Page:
Emerging Irish Women Short Story Authors
Stories from Online Literary Journals
March 23 to March 29
I have decided to add another "event" to Irish Short Story Week Year Two. Running at the same time as Irish Folk and Fairy Tales Week (March 23 to March 29) there will also be a a series of seven posts on emerging Irish Women writers. Up until fairly recently, the Irish short story was a male dominated genre. Of the 46 stories included in William Trevor's Oxford Book of Irish Short Stories only seven are by women. Of the 15 stories in Frank O'Connor's collection Classic Irish Short Stories, only three are by women. Things get a bit more balanced as we advance to 2010 and New Irish Short Stories, nine out of 27 stories are by women. I have not seen the collection of short stories edited by Anne Enright but is is restricted to authors born in the 20th century so perhaps it is better balanced. If you look at some of the online literary journals, I have added a link to a very well done comprehensive list of UK and Irish Literary Journals on my resources page (126 in all). I took a look at some of these journals and my quick take was it was at most 25 percent women contributing to short stories on these journals. This is part of the reason for Emerging Irish Women Authors Week. Another part of the reason for this, a personal reason, is that I have three teenage daughters, 14, 16, and 18 and a 26 year old step-daughter so I want to do what I can to increase my understanding of the world they live in and see. It does not always overlap with the world I live in! For another reason, I really just want to do this! I have found some great stories already. All stories featured can be read online for free and most of the authors have webpages which I will list when I can find them. My criterion for emerging is sort of a rough one. If you have published a few short stories or even one or two novels but still do not have a Wikipedia page dedicated to you then you are an emerging writer. Defacto this means most writers will be relatively young but this is not always going to be true.
"The Mouse" by Kate Ferguson is the first story I will feature. I really loved this work. I will talk about it briefly in a bit but it shows how one seemingly small incident can shape one's feelings for a long time and it shows how the micro in life reflects on the macro. Or as William Blake said it teaches us to "see the world in a grain on sand".
Kate Ferguson studied English Literature and Psychology at Trinity College, Dublin. While at University, she was editor of the Life Features page of The Record and The University Times and contributed toIcarus, Miscellany and Trinity News. She has written feature articles for the Irish Times and The Vienna Review and spent a week working in London at the Comment is Free section of guardian.co.uk. In the summer of 2009 she received a scholarship to study journalism at The University of Bayreuth in Germany, where she had the privilege of working with student journalists from all over the world. She is currently working as an English teacher and is an aspiring novelist. Additionally on her web page she tells us she now lives in Berlin and is doing an internship at Spiegel Online International
As the story opens the narrator of the story, seeming a woman 22 or so and her father are relaxing together in the kitchen. Then in a flash something darts across the floor. At first they think it is a daddy long leg but they soon realize it is a mouse. The young woman and her mother are very afraid of the mouse, being a bringer of disease and all that. At first they think he is gone then he is seen in even more private parts of their home. The woman, just out of college is out of work and is spending a lot more time than normal with her father. The bond between father and daughter is brilliantly done. The father is the honorary editor of a historical journal and much of his time is spending working on this. He describes himself as a "literary layabout" (sort of like me and my blog I thought). His daughter, times are hard, has applied for a lot of jobs but the one she really wants is as an intern at The Irish Times. She has gotten word that out of six hundred applicants, she will be one of eight to have a final interview.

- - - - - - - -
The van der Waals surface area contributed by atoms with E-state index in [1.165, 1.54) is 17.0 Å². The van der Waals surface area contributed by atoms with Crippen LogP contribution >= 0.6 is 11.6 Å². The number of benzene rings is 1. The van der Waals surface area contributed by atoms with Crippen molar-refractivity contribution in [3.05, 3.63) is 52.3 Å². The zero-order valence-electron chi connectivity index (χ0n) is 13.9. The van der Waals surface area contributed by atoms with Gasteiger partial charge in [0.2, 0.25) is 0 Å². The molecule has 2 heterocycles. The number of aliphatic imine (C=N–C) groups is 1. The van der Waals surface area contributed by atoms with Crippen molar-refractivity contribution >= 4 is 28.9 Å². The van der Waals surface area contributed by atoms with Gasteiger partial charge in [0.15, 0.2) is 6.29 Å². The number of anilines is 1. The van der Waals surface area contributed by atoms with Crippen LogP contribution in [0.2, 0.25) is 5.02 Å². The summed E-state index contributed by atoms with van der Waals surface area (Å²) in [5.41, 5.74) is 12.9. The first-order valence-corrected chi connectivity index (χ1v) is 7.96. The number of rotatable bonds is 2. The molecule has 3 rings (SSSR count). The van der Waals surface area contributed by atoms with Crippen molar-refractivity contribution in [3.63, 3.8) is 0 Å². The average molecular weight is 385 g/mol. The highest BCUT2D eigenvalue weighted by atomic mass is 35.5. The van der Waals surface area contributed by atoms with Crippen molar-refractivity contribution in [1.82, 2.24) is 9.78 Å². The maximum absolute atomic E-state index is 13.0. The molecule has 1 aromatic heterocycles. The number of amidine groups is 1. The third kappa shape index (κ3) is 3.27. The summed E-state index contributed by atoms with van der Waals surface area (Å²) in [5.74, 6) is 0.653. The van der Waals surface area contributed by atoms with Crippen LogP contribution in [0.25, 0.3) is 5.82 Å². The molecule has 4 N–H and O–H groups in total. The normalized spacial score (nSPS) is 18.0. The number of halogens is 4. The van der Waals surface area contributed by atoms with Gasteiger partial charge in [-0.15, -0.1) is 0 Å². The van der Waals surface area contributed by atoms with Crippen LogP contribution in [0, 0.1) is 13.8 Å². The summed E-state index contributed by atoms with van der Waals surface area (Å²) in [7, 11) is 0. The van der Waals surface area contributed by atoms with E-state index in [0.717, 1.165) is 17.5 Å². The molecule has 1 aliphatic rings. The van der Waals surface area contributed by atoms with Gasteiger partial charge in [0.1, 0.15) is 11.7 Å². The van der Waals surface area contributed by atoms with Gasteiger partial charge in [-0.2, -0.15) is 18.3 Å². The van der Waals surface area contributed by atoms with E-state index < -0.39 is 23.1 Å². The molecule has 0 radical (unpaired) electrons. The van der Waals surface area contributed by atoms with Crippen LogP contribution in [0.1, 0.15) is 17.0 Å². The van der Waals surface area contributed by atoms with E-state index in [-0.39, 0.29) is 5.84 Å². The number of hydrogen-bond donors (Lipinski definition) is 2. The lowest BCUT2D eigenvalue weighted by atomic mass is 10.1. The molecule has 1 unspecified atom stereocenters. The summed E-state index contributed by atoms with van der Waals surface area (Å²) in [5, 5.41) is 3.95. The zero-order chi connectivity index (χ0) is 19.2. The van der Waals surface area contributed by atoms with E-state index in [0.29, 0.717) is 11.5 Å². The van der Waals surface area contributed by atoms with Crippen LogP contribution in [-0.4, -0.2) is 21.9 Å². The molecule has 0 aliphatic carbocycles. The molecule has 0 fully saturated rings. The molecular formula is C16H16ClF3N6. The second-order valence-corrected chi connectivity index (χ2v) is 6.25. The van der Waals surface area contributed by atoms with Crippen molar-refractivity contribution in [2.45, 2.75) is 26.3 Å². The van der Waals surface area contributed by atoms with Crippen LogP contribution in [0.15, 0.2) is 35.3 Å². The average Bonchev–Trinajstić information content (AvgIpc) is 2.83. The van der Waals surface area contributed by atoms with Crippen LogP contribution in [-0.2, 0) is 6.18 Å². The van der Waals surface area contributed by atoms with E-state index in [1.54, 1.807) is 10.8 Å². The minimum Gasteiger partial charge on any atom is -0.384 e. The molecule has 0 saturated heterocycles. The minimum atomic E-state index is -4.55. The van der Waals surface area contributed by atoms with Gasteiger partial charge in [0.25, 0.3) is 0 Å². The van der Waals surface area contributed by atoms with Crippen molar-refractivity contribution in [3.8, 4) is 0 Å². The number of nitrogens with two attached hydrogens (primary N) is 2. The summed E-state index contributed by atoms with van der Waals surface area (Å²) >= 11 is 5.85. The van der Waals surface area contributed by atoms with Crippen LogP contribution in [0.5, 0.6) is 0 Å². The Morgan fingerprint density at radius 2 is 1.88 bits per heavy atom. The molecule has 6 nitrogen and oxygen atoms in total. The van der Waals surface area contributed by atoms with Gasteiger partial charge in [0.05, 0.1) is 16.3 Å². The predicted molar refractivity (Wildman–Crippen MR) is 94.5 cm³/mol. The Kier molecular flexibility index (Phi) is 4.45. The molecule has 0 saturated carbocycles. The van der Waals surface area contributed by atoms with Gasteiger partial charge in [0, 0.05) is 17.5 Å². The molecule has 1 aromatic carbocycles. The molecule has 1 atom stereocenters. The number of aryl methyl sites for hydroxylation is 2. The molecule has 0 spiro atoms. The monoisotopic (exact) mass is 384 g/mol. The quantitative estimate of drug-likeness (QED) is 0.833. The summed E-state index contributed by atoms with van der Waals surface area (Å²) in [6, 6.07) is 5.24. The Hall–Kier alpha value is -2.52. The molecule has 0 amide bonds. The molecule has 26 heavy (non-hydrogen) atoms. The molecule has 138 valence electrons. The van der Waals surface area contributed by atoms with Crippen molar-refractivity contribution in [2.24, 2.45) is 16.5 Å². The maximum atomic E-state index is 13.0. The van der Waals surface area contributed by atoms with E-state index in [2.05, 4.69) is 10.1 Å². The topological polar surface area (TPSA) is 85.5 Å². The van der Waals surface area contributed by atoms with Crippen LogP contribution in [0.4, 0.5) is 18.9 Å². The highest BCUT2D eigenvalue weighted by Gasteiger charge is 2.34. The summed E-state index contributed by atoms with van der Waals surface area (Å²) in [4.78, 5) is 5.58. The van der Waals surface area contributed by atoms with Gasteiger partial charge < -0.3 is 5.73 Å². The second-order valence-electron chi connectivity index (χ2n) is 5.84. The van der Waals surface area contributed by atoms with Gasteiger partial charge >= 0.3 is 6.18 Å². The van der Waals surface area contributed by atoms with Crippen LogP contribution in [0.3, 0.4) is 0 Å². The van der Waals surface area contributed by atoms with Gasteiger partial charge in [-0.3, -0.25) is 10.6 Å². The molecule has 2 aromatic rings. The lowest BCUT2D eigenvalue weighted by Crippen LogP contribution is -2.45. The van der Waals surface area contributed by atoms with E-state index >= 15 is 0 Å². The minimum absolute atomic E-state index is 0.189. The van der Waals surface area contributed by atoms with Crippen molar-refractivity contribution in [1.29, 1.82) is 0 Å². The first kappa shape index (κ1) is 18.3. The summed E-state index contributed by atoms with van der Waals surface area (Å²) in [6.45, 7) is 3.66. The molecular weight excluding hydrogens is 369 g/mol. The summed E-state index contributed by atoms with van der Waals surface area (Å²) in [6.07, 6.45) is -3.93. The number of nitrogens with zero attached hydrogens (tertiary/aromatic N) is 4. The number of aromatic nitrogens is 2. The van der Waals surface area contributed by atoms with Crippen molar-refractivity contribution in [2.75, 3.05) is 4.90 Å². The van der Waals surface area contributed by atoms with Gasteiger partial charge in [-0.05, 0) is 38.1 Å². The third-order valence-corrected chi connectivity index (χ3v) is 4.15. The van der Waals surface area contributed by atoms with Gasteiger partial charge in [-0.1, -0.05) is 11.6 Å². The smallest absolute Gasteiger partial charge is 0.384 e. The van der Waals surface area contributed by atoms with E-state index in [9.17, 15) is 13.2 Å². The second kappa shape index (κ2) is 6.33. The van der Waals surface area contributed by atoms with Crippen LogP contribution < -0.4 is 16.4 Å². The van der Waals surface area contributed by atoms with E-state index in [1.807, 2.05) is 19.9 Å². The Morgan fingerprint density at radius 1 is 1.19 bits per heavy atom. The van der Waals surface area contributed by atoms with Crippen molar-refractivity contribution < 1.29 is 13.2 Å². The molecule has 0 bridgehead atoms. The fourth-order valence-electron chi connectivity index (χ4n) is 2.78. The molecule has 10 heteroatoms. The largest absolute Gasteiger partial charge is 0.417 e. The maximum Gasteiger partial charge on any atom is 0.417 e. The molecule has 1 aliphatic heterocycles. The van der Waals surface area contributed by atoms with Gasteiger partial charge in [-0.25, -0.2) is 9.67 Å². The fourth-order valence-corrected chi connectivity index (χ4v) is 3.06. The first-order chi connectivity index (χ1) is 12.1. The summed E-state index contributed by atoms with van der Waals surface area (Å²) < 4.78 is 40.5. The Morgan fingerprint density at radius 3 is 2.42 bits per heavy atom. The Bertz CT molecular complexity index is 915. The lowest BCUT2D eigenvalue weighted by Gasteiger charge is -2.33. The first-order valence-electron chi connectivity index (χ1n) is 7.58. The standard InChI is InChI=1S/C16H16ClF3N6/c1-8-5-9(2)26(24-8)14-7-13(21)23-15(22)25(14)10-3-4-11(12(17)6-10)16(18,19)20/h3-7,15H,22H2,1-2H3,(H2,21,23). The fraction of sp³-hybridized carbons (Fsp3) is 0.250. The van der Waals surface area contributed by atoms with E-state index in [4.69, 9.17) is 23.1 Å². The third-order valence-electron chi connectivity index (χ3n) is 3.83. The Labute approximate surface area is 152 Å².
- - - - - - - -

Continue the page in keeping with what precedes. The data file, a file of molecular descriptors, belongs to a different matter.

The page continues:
In the mean time the mouse is getting ever more intrusive, popping up in all sorts of places. The father sets out traps for him, traps that will, of course, kill him. The young woman is very upset by this. She has looked into the eyes of the mouse sees him as a fellow creature looking for his way in life just like she is. Maybe she also some how sees him as trapped in the house just like she by her lack of an income. She goes to the store and buy a "humane trap" that is supposed to not harm the mouse.
I do not want to tell anymore of the plot as the ending is just so perfect.
Read "The Mouse" by Kate Ferguson at Wordlegs, a very well done online journal with poetry, short stories, flash fiction, reviews and other interesting features. It has been up for three years now and looks like a great source of interesting material. It is hosted in Ireland and most of the writers, not all, are Irish. It is free, come out four times a year and I am happy to be a new subscriber.
Ferguson has a very interesting webpage.
I really like this story a lot. It reminded me of something one of my favorite short story writers, Katherine Mansfield, might have written in her younger days. I thought the short showed tremendous emotional intelligence.
I hope one day to read a collection of her short stories and I would not be surprised if someone should host an Irish Short Story Week twenty years from now to see her as one of the highly regarded writers of the day. I certainly hope so!
Let me know if you have a suggestion for a writer who I might feature this week.
|"How this week should have been|
started on Day One, tell Joseph Sheridan Le Fanu,
thanks for letting me loose for this event"-Carmilla